How do Teslas Depreciate Compared to Competitors?

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It’s natural to expect wear and tear when you buy a car, but consumers often overlook the potential for depreciation. There are many other factors to consider, especially short-term features; buyers can end up neglecting long-term issues.

When you think about how important purchasing a car is, it’s essential that you aim to get as much info as possible on depreciation rate. Your car is probably the next most expensive purchase you’ll make, besides a property, so being informed is key.

Let’s take a look at what Tesla owners can expect to see in terms of depreciation rate.

Tesla Model S

The Tesla Model S is one of the most popular Tesla models and because of its luxury, premium features and design, its value retention becomes a significant selling point.

An AutoList survey found that the Tesla Model S outperformed the Audi A8, Mercedes S-Class and BMW 7 Series when comparing depreciation values over time.

EV website, Electrik, was told by AutoList that:

“To put the depreciation in context, whereas a Tesla (Model S) will on average lose 28% of its value after being driven 50k miles, a Mercedes S-Class will lose 38%, a BMW 7-series will lose 40%, and an Audi A8 will lose 41%. As a result, Tesla owners end up with considerably more money in their pocket.”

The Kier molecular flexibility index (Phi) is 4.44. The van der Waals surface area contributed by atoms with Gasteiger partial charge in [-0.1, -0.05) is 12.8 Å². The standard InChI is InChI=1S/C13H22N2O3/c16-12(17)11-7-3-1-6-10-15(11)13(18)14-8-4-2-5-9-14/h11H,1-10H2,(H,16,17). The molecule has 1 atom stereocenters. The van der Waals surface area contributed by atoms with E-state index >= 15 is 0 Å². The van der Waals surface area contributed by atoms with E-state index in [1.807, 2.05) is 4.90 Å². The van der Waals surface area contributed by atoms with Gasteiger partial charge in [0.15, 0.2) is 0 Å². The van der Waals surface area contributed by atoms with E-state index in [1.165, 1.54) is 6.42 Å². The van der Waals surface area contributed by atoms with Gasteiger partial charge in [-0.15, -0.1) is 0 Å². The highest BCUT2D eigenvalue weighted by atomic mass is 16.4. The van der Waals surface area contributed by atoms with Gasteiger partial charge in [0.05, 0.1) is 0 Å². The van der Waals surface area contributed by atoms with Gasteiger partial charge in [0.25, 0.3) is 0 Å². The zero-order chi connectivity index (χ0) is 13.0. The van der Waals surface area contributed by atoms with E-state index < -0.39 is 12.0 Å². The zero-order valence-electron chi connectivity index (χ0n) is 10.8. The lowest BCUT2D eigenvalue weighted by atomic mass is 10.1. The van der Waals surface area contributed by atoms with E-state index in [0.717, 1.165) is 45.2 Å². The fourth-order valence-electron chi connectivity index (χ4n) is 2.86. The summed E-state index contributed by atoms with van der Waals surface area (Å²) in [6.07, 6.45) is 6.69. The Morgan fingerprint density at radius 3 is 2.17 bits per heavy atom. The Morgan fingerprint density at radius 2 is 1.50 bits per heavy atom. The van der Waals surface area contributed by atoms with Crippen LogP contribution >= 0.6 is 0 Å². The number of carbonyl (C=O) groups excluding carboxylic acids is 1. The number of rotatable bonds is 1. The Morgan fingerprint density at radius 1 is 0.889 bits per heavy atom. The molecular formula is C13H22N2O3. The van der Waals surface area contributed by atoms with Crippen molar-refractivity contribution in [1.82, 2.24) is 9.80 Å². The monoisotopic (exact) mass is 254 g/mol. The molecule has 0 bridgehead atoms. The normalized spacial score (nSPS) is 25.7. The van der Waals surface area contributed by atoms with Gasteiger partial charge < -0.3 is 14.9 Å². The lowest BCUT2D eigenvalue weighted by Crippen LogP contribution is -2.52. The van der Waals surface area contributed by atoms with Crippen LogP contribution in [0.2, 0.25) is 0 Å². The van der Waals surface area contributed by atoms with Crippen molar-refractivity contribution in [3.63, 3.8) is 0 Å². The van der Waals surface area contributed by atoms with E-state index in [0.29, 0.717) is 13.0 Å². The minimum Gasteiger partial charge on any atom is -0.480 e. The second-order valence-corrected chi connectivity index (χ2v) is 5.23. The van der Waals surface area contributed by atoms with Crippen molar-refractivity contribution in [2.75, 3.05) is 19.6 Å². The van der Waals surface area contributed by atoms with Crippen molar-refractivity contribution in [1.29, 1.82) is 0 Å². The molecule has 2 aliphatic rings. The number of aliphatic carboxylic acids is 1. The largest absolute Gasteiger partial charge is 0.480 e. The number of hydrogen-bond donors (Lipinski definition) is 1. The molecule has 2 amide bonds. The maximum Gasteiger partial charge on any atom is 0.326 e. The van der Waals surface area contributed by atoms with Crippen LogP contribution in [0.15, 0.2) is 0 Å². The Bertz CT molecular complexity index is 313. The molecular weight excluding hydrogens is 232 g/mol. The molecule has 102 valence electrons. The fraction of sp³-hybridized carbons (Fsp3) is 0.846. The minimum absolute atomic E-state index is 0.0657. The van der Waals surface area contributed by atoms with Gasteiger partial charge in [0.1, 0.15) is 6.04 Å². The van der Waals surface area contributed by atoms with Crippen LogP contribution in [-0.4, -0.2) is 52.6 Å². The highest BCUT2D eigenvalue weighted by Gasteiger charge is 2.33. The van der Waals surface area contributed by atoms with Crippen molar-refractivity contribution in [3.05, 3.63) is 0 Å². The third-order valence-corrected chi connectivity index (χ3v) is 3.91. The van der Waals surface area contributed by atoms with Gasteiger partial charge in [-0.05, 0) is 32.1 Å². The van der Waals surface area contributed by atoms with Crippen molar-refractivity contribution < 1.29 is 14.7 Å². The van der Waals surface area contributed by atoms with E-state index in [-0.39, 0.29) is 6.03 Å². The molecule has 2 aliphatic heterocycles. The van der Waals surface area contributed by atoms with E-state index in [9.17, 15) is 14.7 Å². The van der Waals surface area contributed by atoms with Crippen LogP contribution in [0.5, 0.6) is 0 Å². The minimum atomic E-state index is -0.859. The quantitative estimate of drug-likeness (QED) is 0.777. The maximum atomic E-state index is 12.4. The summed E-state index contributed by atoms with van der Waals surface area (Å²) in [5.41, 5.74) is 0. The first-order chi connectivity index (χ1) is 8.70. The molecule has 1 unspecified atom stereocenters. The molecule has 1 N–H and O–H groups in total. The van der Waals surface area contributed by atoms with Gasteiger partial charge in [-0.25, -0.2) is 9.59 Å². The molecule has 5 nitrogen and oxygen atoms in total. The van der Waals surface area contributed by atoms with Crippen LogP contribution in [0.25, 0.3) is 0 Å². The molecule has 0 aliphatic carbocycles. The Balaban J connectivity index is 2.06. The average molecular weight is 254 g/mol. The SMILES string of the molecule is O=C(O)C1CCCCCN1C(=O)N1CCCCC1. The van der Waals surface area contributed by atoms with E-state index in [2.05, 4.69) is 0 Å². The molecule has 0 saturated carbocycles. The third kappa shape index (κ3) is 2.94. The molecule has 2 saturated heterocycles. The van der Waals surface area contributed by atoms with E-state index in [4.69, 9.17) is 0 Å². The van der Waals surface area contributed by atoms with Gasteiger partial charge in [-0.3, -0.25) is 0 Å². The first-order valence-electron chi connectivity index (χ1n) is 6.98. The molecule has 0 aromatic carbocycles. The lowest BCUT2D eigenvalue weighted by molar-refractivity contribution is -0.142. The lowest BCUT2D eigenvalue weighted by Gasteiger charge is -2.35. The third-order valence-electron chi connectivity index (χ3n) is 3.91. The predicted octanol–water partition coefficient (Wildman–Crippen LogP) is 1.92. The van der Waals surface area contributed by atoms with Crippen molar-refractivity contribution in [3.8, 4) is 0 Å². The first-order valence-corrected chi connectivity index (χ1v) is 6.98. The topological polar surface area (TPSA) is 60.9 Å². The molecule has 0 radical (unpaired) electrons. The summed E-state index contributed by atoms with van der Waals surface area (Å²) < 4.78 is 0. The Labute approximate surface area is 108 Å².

This makes the Tesla Model S a great option for value retention, especially when looking at other EVs that it outperforms, such as Chevy Volt, the BMW i3 and the Nissan LEAF.

Tesla Model 3

Tesla continues to develop and perfect the new Tesla Model 3 vehicle, with Chief Designer, Franz von Holzhausen, stating that they’ve designed the model to “age gracefully”. This tells us that value for money and depreciation value is clearly at the forefront of new Tesla design.

And AutoList has projected that the Tesla Model 3 will have a best-in-class depreciation curve. They predict that the Model 3 will retain 71% of its value after 50k miles and 50% after 100k miles. Which when you compare this data to other regular vehicles gives you a good idea of how much of a selling point this is. AutoList pulled data from other similarly priced vehicles and found that over 4 years, they should retain approximately 50% of their original price.

AutoList’s, Alex Klein, told Electrik:

“Derived using the Model S, its peer group, and corresponding entry level competitor pricing data, our forecast projects a best-in-class depreciation curve for the Model 3, with the vehicle losing only 29% of its value after 50k miles and 50% of its value after 100k miles”

Final Thoughts

Here at 3F EV, we think it’s clear to see that Tesla is working incredibly hard to dispel some of the myths that prevent buyers from going green and purchasing an EV.

We already know that Tesla concentrates successfully on vehicles with fantastic range and they’re also focusing on preventing depreciation and promoting value for money. This means that Tesla can provide strong competition to other car manufacturers that occupy the same price ranges they’re selling EVs for.

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